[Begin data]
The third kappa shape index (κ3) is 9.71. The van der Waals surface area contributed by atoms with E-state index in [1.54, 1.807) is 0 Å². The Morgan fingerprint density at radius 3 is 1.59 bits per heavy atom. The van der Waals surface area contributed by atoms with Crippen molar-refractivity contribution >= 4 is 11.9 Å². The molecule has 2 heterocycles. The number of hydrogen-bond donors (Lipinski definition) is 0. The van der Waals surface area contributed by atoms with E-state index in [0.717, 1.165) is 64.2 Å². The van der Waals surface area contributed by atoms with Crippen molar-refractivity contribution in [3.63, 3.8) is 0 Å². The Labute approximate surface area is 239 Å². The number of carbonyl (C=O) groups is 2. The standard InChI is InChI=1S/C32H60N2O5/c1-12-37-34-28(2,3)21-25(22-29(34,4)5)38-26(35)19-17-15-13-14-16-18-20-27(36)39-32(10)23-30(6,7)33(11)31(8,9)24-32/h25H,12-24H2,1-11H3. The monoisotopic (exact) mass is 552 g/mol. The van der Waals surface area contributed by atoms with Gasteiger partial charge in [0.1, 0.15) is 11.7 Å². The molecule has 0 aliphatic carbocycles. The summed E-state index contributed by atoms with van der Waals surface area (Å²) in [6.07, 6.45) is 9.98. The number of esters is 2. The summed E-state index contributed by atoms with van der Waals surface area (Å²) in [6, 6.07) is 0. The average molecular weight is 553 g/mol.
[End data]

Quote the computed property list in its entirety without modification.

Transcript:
The third kappa shape index (κ3) is 9.71. The van der Waals surface area contributed by atoms with E-state index in [1.54, 1.807) is 0 Å². The Morgan fingerprint density at radius 3 is 1.59 bits per heavy atom. The van der Waals surface area contributed by atoms with Crippen molar-refractivity contribution >= 4 is 11.9 Å². The molecule has 2 heterocycles. The number of hydrogen-bond donors (Lipinski definition) is 0. The van der Waals surface area contributed by atoms with E-state index in [0.717, 1.165) is 64.2 Å². The van der Waals surface area contributed by atoms with Crippen molar-refractivity contribution in [3.63, 3.8) is 0 Å². The Labute approximate surface area is 239 Å². The number of carbonyl (C=O) groups is 2. The standard InChI is InChI=1S/C32H60N2O5/c1-12-37-34-28(2,3)21-25(22-29(34,4)5)38-26(35)19-17-15-13-14-16-18-20-27(36)39-32(10)23-30(6,7)33(11)31(8,9)24-32/h25H,12-24H2,1-11H3. The monoisotopic (exact) mass is 552 g/mol. The van der Waals surface area contributed by atoms with Gasteiger partial charge in [0.1, 0.15) is 11.7 Å². The molecule has 0 aliphatic carbocycles. The summed E-state index contributed by atoms with van der Waals surface area (Å²) in [6.07, 6.45) is 9.98. The number of esters is 2. The summed E-state index contributed by atoms with van der Waals surface area (Å²) in [6, 6.07) is 0. The average molecular weight is 553 g/mol.